Aussie peering into the Leverett Library

“May I have your permission to write poetry at night, for quiet’s sake?”

So speaks the woman in the movie A Quiet Passion. She is Emily Dickinson, and the film, one of the best I’ve ever seen, shows her talking to her father.

I wondered: What does she mean, “for quiet’s sake?” That by writing at night she’ll avoid disturbing the louder daytime events, where she must take her place in a regulated home with parents, siblings, servants, guests, church-going, embroidery, and entertainment, while if she writes at night no one will miss her and find her remiss in not fulfilling her duties?

Is it to quiet her mind, that is often agitated with impressions, questions, and doubts? A sense of the alarming difference she feels from others, and especially from other young women?

Or is it because she’s unafraid of the quiet of the night, its ghosts and shadows, the underworld emerging into moonlight, bringing up fears and trepidations?

I have never been one of the Maid’s ardent fans, though I live close to the home she inhabited in Amherst. Something too enigmatic about those verses, too much space in the lines, too many dashes and hyphens. Too breathless.

The movie itself is exquisite, written and directed by the great British writer and director, Terence Davies. It’s not the first time that I notice how many non-Americans are devout, even passionate, fans of Emily Dickinson.

How I felt for her as depicted in A Quiet Passion! Yes, she had a house and servants, she had a loving family and clever, supportive friends. But the loneliness of a 19th century long-distance woman poet! The desolation behind fan-shaped dresses and tight bodices that barely let you breathe, the hair combed evenly and intransigently above her head, as if to keep that genius under lock and key.

What is it like to go through life so unrecognized? I don’t mean that the talent is unrecognized or that she has no fame, I mean the lack of seeing the particular genius of the person, the thing that makes her her and no one else, the gift that wants to bloom and give to so many so much but must remain unacknowledged and cloistered, sheltered only by the night. What’s it like to be invisible in society and labeled a spinster, and worse—a woman poet? What can possibly be weirder than that?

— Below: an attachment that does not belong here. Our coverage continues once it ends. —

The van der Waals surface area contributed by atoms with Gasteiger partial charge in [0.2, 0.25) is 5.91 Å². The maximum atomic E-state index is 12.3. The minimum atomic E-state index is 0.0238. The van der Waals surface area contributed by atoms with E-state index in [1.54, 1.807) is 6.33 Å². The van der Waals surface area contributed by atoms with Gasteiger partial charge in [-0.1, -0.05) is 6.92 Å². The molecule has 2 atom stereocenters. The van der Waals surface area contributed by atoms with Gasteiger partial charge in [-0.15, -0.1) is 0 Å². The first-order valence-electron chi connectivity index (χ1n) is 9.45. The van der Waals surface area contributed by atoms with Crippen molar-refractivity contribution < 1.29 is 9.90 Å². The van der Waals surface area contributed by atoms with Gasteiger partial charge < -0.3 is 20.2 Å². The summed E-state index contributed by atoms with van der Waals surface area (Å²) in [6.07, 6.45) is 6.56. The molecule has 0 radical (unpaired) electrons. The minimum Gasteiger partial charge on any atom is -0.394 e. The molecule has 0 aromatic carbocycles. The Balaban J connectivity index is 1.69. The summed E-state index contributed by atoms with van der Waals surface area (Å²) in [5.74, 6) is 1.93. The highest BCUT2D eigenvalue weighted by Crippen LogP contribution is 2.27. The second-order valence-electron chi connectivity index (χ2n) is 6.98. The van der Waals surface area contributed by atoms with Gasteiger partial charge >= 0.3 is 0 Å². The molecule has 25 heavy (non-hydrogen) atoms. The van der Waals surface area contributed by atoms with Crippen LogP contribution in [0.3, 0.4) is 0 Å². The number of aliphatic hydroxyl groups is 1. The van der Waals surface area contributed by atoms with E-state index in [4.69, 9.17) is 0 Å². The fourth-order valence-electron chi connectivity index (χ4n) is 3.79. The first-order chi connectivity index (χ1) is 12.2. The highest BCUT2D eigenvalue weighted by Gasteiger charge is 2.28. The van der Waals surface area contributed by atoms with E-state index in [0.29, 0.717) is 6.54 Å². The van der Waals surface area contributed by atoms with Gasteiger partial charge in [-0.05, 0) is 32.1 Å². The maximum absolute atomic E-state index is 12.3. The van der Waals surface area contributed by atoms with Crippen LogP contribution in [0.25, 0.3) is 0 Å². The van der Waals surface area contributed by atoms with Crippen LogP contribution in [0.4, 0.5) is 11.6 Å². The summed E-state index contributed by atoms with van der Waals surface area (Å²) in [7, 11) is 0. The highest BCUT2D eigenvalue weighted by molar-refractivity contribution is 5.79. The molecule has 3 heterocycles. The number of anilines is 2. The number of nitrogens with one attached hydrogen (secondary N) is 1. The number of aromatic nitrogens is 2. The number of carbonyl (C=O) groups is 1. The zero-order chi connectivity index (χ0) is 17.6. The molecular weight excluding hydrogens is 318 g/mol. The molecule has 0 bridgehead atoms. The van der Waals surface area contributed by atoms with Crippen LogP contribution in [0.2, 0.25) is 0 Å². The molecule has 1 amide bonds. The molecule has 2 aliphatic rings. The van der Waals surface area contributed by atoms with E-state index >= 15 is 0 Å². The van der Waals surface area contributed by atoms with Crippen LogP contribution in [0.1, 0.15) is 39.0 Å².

So, she stays upstairs, secluded and hermetic, because at least that way she doesn’t have to look into eyes that can’t see past their notions of right, wrong, gender, God. Better to look at flowered walls and gaze outdoors through pallid lace curtains than to see yourself in other people’s eyes and know that no one is a greater stranger than yourself, no one is so alone.

The English romantic poets lived a little earlier than Emily Dickinson: Wordsworth, Keats, Coleridge, Byron, Shelley. They would hobnob with each other, drink together, read their poems to one another. If Wordsworth walked the Lakes, the others would travel the Continent, gathering adventures, sharing ideals and verses, competing when they weren’t, on occasion, falling in love.

Who could Emily Dickinson go carousing with? Who could she have lunch with and trade verses? Who was there to inspire and get inspired by a woman poet who, finally, had no choice but to walk a very lonely journey according to her own star, which finally led her and kept her upstairs because the rest of the world was forbidden to her?

My heart so goes out to someone who goes through life without that recognition—not of her genius, but of who and what she really is, that special flame that burns only in her, her unique kind of brilliance.

I found myself thinking of the many women I’d known who’d been born too early, who would look out the window above a sink full of dirty dishes, bewildered by why they felt like strangers in a strange land when they’re told by everyone around them that their life is good, that they did well, raised a fine family and kept a well-trimmed home.

My mother was not well educated. I imagine that early on she felt her greatest ambition was to marry and raise a family into some kind of middle-class respectability, a far distance from how she herself had grown up. Isn’t that what everyone told her? But even as a girl she loved to study, and as an adult she would get that baffled look in her eyes, as if thinking: This is it, right? There isn’t any more to this life that I lead, right? I shouldn’t expect anything.

Emily Dickinson had more confidence in those doubts, you couldn’t easily talk her out of them, so she stayed upstairs in her little room, an audience of one, and found solace in her own company and the wild imaginings of her own soul.

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